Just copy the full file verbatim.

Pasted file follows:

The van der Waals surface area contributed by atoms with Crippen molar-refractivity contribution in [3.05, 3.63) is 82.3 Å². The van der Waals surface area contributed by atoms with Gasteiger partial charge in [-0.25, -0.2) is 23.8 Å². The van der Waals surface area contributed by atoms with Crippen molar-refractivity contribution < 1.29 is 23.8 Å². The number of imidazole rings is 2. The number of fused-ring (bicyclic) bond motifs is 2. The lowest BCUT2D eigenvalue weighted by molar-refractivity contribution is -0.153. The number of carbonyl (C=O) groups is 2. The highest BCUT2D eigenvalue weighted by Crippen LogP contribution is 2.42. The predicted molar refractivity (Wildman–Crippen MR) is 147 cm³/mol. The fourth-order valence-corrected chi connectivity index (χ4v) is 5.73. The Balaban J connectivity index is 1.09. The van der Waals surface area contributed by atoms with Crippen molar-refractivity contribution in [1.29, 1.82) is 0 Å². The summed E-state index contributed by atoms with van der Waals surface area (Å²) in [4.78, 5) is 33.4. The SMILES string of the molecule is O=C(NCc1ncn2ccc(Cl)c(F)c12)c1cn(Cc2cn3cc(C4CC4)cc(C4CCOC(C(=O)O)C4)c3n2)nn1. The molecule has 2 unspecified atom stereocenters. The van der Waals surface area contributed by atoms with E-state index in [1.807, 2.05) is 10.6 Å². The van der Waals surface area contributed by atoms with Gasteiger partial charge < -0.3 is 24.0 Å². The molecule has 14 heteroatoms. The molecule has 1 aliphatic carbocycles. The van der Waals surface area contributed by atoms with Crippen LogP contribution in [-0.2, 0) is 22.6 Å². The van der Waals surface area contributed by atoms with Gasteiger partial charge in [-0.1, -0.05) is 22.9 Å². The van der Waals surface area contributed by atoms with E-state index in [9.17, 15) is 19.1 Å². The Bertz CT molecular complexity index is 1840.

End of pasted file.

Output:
The van der Waals surface area contributed by atoms with Crippen molar-refractivity contribution in [3.05, 3.63) is 82.3 Å². The van der Waals surface area contributed by atoms with Gasteiger partial charge in [-0.25, -0.2) is 23.8 Å². The van der Waals surface area contributed by atoms with Crippen molar-refractivity contribution < 1.29 is 23.8 Å². The number of imidazole rings is 2. The number of fused-ring (bicyclic) bond motifs is 2. The lowest BCUT2D eigenvalue weighted by molar-refractivity contribution is -0.153. The number of carbonyl (C=O) groups is 2. The highest BCUT2D eigenvalue weighted by Crippen LogP contribution is 2.42. The predicted molar refractivity (Wildman–Crippen MR) is 147 cm³/mol. The fourth-order valence-corrected chi connectivity index (χ4v) is 5.73. The Balaban J connectivity index is 1.09. The van der Waals surface area contributed by atoms with Crippen molar-refractivity contribution in [1.29, 1.82) is 0 Å². The summed E-state index contributed by atoms with van der Waals surface area (Å²) in [4.78, 5) is 33.4. The SMILES string of the molecule is O=C(NCc1ncn2ccc(Cl)c(F)c12)c1cn(Cc2cn3cc(C4CC4)cc(C4CCOC(C(=O)O)C4)c3n2)nn1. The molecule has 2 unspecified atom stereocenters. The van der Waals surface area contributed by atoms with E-state index in [1.807, 2.05) is 10.6 Å². The van der Waals surface area contributed by atoms with Gasteiger partial charge < -0.3 is 24.0 Å². The molecule has 14 heteroatoms. The molecule has 1 aliphatic carbocycles. The van der Waals surface area contributed by atoms with Crippen LogP contribution in [-0.2, 0) is 22.6 Å². The van der Waals surface area contributed by atoms with Gasteiger partial charge in [-0.1, -0.05) is 22.9 Å². The van der Waals surface area contributed by atoms with E-state index in [9.17, 15) is 19.1 Å². The Bertz CT molecular complexity index is 1840.